Mark Laboccetta is rescued by his dive partner in Marathon Key, FL
by Mark Laboccetta
In July of 1999 I was doing some diving off Marathon Key, FL with a few friends. Near late afternoon, the local dive cattle boat was leaving the wreck of the Thunderbolt, so we made our way over top of the wreck. I landed a 27″ yellowtail snapper and was energized to get some more nice fish.
A few days earlier I had spotted some big cubera snapper on the wreck and figured I might have a shot at one. After a few reconnaissance dives I spotted a few cautious cubera milling about. I breathed up and began my dive as my friend, Chris, and a girlfriend were spotting me. I lay down on the deck at 90 ft trying to pique the curiosity of the fish. I saw one late in the dive and decided to go back to the surface and give it another shot. At this point I was very concentrated and focused on executing a long quiet dive on the wreck. I breathed up carefully a few minutes and headed down, not paying any attention to where my dive partners were before beginning the demanding dive.
After reaching my stalking spot on the deck of the ship 30 seconds or so into the dive, I looked around, saw a cubera come out for a quick peak, and missed my opportunity to swing the gun in time for the shot. I waited a bit longer for the fish to return, but to my disappointment it never did. I started slowly making my way off the wreck toward the surface.
At this point an amberjack swam by me and I thought, “What the heck – why not?” The fish took off, peeling line out of the reel. I worked the fish to keep it away from tangling in the wreck. Then, a goliath grouper showed up into the mix and tried to get a hold of my amberjack. At this point I was trying to horse the fish away from the wreck and the goliath, and was exerting considerable energy. At 60-70 ft I realized I’d really pushed it and muscled my way with determination toward the surface without letting go of my gun.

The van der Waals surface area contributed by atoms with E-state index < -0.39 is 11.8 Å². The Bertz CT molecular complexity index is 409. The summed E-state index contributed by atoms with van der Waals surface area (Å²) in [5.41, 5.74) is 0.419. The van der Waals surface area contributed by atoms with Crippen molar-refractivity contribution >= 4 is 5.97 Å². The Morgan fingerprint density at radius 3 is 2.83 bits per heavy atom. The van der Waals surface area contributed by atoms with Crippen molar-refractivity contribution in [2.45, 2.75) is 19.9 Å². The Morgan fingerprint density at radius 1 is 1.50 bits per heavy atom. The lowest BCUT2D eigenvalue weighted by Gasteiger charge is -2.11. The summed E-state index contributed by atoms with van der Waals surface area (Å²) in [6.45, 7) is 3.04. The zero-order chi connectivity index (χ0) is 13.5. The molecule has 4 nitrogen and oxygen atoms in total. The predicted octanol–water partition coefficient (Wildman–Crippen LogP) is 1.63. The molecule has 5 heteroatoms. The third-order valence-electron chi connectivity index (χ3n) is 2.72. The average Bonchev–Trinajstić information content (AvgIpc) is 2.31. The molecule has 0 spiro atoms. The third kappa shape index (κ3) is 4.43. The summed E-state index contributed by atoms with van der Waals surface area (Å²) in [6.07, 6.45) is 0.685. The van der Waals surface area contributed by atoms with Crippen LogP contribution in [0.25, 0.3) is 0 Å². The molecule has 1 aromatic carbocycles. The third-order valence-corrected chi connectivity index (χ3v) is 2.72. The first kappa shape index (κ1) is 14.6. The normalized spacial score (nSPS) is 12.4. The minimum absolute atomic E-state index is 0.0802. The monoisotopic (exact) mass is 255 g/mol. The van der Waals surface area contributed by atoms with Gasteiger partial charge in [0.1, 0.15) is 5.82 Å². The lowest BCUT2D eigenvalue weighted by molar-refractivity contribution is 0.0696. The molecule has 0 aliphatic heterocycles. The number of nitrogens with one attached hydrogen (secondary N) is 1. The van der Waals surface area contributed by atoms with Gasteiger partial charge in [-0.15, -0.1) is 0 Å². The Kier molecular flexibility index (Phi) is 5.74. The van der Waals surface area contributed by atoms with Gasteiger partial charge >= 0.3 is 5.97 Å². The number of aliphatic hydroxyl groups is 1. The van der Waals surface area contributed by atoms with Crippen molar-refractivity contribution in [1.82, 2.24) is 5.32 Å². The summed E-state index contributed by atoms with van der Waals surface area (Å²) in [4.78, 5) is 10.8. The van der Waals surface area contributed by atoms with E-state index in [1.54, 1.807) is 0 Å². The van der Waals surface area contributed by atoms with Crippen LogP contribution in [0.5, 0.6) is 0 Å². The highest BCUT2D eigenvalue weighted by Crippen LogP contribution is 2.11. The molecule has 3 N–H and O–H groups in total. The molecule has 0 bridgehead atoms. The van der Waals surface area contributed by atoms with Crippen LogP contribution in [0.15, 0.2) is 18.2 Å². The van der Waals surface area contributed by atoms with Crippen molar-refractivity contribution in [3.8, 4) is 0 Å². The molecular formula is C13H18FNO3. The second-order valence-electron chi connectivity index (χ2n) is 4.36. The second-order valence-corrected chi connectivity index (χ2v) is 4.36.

At 20 ft from the surface the thought of releasing my weight belt never occurred to me. The next thing I remember was waking up after hitting the surface and then choking and slowly sinking back under the water toward the bottom. For some physiological reason I was choking while I sank but I was unable to kick back up to the surface, unable to swim, and unable to help myself. As I continued to choke and swallow water, completely aware of my surroundings, I spotted Chris out of the corner of my eye. He swam down 10 ft or so, grabbed me, and brought me to the surface where I continued choking and convulsing. I saw the light when I hit the surface and it was the brightest and most beautiful sunlight I’ve ever seen.
I was nearly another shallow water blackout statistic but, as luck would have it, my friend rescued me and I got another shot, no pun intended. I got another chance at life. Chris now regularly asks me for “friendly” discounts.
At that time, awareness of SWB was minimal and there were no safety conscious professionals like Kirk Krack and Martin Stepanek to teach divers how to find their limits safely and not the hard way.
I encourage anyone who enjoys this sport to first, always dive with a someone they would trust with their life and, second, to take a professional freedive course in order to safely discover their limits and potential. No fish is worth your life. Watch for boats driving over you, too, and keep a float with a state regulation dive flag near you when you’re diving. In an accident, a legal size dive flag can make the difference between right and wrong.
Technosport Inc. – Omer USA